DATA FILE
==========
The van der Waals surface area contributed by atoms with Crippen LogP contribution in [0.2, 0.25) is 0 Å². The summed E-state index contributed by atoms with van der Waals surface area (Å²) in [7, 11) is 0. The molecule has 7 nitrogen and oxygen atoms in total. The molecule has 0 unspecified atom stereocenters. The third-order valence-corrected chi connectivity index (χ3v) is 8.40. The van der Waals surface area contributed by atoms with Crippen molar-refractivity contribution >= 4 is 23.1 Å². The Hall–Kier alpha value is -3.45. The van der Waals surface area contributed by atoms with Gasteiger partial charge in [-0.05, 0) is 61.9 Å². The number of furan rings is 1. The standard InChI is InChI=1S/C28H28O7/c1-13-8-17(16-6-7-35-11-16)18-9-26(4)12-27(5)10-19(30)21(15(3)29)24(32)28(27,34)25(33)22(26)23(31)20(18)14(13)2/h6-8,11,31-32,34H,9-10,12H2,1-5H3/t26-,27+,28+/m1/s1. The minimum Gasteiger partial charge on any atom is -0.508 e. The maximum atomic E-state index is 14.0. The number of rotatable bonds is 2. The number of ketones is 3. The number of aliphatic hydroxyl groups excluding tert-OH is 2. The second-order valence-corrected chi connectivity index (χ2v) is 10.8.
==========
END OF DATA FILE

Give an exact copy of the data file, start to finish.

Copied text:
The van der Waals surface area contributed by atoms with Crippen LogP contribution in [0.2, 0.25) is 0 Å². The summed E-state index contributed by atoms with van der Waals surface area (Å²) in [7, 11) is 0. The molecule has 7 nitrogen and oxygen atoms in total. The molecule has 0 unspecified atom stereocenters. The third-order valence-corrected chi connectivity index (χ3v) is 8.40. The van der Waals surface area contributed by atoms with Crippen molar-refractivity contribution >= 4 is 23.1 Å². The Hall–Kier alpha value is -3.45. The van der Waals surface area contributed by atoms with Gasteiger partial charge in [-0.05, 0) is 61.9 Å². The number of furan rings is 1. The standard InChI is InChI=1S/C28H28O7/c1-13-8-17(16-6-7-35-11-16)18-9-26(4)12-27(5)10-19(30)21(15(3)29)24(32)28(27,34)25(33)22(26)23(31)20(18)14(13)2/h6-8,11,31-32,34H,9-10,12H2,1-5H3/t26-,27+,28+/m1/s1. The minimum Gasteiger partial charge on any atom is -0.508 e. The maximum atomic E-state index is 14.0. The number of rotatable bonds is 2. The number of ketones is 3. The number of aliphatic hydroxyl groups excluding tert-OH is 2. The second-order valence-corrected chi connectivity index (χ2v) is 10.8.